Royal Dutch Shell said its oil and gas reserves held stable in 2007 despite expectations of a drop, but added its growing focus on unconventional projects would limit growth until after 2010.
The world's second-largest non-government controlled oil company by market value on Monday put total net reserves at 11.9 billion barrels of oil equivalent (boe) at the end of 2007, in line with the level at the end of 2006, supporting its shares in a weak market.
"There's cause for more optimism ... the reserves seem like they're there," oil analyst Jason Kenney at financial group ING said.
Measured under U.S. Securities Exchange Commission rules, Shell's Reserves Replacement Rate (RRR), the rate at which production is matched with new finds, was only 17 percent, down from 158 percent in 2006.
This was due to the accounting treatment of the sale of part of its stake in the Sakhalin-2 project in Russia. The company said in January its RRR figure would be disappointing.
The focus on replacement rates reflects an industry-wide problem of adding new reserves as resource-holding nations increasingly hold back their best fields for their own national oil companies.
Among Shell's main rivals, BP has reported an RRR of over 100 percent for 2007, but U.S.-based Chevron has said its RRR was only 15 percent. Total of France replaced 78 percent of reserves excluding acquisitions and divestments; Exxon Mobil Corp has yet to report its RRR for 2007.
The reserve replacement issue is especially sensitive for Shell, which shocked investors in 2004 by saying it had exaggerated its reserves by around a third.
This led to the departure of top management and the company has been struggling to rebuild confidence ever since.
Shell's London-listed "A" shares were up 1 penny at 17.16 pounds, outperforming a 2.7 percent drop in the DJ Stoxx European oil and gas sector.
Shell said it was helped by strong exploration success which added 1.4 billion boe of resources, helping push its total resource base to around 66 billion boe.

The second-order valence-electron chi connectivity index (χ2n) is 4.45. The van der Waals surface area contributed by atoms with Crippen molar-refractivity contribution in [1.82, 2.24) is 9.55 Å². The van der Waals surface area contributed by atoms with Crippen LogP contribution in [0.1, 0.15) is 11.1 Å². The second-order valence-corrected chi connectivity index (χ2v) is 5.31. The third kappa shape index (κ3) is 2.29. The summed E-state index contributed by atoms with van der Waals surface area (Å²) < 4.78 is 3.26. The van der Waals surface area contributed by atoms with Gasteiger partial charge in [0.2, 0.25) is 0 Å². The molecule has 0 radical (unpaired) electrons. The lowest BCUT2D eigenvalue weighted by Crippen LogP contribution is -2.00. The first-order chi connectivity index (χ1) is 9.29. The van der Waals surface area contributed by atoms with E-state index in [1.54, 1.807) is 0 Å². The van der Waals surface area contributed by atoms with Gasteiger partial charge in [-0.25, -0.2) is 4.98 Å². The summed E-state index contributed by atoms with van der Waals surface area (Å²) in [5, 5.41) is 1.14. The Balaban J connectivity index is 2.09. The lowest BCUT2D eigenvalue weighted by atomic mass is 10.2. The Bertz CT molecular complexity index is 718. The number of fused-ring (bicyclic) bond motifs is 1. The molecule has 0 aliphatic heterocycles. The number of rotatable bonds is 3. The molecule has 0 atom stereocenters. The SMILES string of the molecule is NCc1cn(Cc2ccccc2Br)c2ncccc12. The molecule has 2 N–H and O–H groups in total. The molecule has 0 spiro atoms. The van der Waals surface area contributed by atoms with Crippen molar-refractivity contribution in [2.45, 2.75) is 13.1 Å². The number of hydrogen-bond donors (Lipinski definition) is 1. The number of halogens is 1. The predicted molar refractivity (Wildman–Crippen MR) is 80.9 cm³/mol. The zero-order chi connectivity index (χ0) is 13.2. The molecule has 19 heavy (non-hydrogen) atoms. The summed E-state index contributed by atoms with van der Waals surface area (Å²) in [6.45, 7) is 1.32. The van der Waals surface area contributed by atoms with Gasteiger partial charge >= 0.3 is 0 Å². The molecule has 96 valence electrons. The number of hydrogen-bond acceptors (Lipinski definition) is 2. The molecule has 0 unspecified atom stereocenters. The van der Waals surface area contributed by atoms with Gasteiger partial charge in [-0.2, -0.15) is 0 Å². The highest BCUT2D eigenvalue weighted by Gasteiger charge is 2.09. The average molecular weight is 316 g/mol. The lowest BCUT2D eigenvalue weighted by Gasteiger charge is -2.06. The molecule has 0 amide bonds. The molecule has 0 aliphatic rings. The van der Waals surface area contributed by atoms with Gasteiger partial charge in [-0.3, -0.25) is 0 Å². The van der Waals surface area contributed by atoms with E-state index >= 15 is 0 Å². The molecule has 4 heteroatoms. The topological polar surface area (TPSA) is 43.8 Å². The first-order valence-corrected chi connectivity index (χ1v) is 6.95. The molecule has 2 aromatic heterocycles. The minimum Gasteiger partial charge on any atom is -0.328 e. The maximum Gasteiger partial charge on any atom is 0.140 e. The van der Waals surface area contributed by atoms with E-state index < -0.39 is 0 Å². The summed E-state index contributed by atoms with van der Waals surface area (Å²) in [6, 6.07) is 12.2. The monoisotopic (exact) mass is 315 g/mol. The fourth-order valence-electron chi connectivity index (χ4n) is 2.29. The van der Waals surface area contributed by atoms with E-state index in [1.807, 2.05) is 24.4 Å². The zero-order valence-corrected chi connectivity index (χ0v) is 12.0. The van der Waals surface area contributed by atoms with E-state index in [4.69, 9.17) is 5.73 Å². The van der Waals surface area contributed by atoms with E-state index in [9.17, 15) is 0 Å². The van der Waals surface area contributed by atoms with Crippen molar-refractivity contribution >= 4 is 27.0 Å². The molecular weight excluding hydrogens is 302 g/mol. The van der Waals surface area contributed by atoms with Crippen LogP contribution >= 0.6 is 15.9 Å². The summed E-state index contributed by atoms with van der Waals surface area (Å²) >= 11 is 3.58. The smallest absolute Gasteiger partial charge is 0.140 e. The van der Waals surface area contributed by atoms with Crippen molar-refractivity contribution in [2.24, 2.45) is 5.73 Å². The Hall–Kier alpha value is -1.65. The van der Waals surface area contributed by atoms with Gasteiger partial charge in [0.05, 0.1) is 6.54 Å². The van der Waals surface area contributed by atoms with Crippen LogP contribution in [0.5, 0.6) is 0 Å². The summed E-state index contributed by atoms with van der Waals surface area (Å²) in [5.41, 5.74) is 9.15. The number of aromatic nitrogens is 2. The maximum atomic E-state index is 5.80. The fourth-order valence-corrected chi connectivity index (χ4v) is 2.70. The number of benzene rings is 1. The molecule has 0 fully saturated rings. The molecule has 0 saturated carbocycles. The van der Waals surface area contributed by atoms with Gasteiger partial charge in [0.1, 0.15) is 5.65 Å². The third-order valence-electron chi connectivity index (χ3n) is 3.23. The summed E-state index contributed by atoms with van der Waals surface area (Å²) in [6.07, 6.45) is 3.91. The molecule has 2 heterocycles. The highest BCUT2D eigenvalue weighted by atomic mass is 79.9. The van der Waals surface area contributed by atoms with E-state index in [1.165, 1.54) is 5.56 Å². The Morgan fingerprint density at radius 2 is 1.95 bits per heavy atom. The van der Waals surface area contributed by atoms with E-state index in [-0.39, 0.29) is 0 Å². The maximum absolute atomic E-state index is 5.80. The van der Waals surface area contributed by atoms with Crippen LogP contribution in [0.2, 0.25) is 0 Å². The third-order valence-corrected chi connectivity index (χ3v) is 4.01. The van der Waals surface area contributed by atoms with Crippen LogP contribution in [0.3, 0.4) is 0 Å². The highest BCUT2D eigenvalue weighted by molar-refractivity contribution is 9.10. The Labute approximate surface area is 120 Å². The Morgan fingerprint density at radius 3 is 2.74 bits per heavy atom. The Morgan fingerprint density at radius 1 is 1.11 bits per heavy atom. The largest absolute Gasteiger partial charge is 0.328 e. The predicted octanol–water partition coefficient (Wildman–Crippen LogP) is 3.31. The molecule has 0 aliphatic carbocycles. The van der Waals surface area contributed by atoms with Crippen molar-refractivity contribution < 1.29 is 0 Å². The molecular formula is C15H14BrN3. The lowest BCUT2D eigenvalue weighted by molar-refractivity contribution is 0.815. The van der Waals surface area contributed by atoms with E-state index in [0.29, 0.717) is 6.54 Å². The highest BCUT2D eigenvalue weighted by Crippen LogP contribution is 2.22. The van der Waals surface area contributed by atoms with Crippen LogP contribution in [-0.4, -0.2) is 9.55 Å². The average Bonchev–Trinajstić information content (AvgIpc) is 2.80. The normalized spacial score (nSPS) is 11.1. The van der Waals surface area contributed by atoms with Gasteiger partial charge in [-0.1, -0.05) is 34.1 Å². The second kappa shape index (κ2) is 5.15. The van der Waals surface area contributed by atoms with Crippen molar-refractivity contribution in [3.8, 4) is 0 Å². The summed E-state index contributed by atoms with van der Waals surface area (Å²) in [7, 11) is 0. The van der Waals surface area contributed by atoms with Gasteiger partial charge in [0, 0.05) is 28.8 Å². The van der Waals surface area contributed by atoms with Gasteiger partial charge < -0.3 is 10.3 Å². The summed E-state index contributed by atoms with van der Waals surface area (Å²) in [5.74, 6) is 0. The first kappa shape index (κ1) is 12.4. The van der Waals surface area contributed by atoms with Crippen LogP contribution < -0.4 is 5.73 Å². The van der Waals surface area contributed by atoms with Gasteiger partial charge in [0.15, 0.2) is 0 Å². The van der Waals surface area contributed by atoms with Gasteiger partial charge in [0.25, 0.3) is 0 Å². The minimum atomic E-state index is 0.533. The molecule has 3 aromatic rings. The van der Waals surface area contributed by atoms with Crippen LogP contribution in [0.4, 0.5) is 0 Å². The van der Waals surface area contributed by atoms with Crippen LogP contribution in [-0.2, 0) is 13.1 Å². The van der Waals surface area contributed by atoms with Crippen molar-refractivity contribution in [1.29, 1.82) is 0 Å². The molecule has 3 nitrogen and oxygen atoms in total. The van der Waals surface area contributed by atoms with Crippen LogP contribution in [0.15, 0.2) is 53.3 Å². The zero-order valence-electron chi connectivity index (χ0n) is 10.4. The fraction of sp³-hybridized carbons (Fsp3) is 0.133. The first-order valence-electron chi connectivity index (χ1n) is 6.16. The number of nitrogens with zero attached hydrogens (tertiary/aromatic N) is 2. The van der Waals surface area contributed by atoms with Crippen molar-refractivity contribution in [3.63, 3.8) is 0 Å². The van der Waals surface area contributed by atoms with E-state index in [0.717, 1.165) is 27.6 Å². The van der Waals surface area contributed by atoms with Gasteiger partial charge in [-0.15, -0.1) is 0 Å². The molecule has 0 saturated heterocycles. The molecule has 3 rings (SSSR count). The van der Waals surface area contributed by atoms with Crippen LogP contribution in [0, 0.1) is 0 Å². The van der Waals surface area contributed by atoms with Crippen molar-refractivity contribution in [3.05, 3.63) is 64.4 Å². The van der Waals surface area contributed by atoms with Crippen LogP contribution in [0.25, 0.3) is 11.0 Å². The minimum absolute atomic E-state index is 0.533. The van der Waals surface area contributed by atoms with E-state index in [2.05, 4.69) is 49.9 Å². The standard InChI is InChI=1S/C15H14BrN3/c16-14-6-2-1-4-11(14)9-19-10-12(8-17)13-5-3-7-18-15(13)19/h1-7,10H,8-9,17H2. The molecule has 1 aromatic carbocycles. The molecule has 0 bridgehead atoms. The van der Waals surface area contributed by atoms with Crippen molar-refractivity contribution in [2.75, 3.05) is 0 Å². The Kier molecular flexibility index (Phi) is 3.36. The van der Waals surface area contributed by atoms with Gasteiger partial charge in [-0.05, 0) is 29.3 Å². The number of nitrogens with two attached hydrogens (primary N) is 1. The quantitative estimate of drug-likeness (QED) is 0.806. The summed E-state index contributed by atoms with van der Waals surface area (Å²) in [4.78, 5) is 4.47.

Increasingly, this portfolio is made up of "unconventional" oil and gas projects, reflecting Shell Chief Executive Jeroen van der Veer's regularly stated view that the era of easy oil is over.
In recent years, van der Veer has shifted Shell's focus away from pumping oil toward complex projects -- such as gas-to-liquids plants that turn natural gas into motor fuel, oil sands projects in Canada where it squeezes crude from bitumen-laden soil, and expensive liquefied natural gas plants.
The Anglo-Dutch oil major said its resource base held the potential of 2 to 3 percent output growth annually. However, a spokeswoman said the portfolio was "geared toward growth after 2010."
Chief Financial Officer Peter Voser said in January output was likely to drop slightly this year, while last year Shell said it was targeting 1 to 2 percent growth annually to 2010 and 2 to 3 percent thereafter.
"Much of the update is a restatement of the strategy that has been in place since 2004 and therefore the issue going forward is really about delivering this growth -- an area in the past where Shell (and BP) have disappointed," Richard Griffith at Evolution Securities said in a research note.
Some analysts have questioned whether the expensive projects in which Shell has invested will offer the same level of returns earlier projects have done.
However, many of its oil sands and alternative natural gas projects will have long production lives with low decline rates, so many analysts agree that if oil prices stay high, van der Veer's strategy will be justified.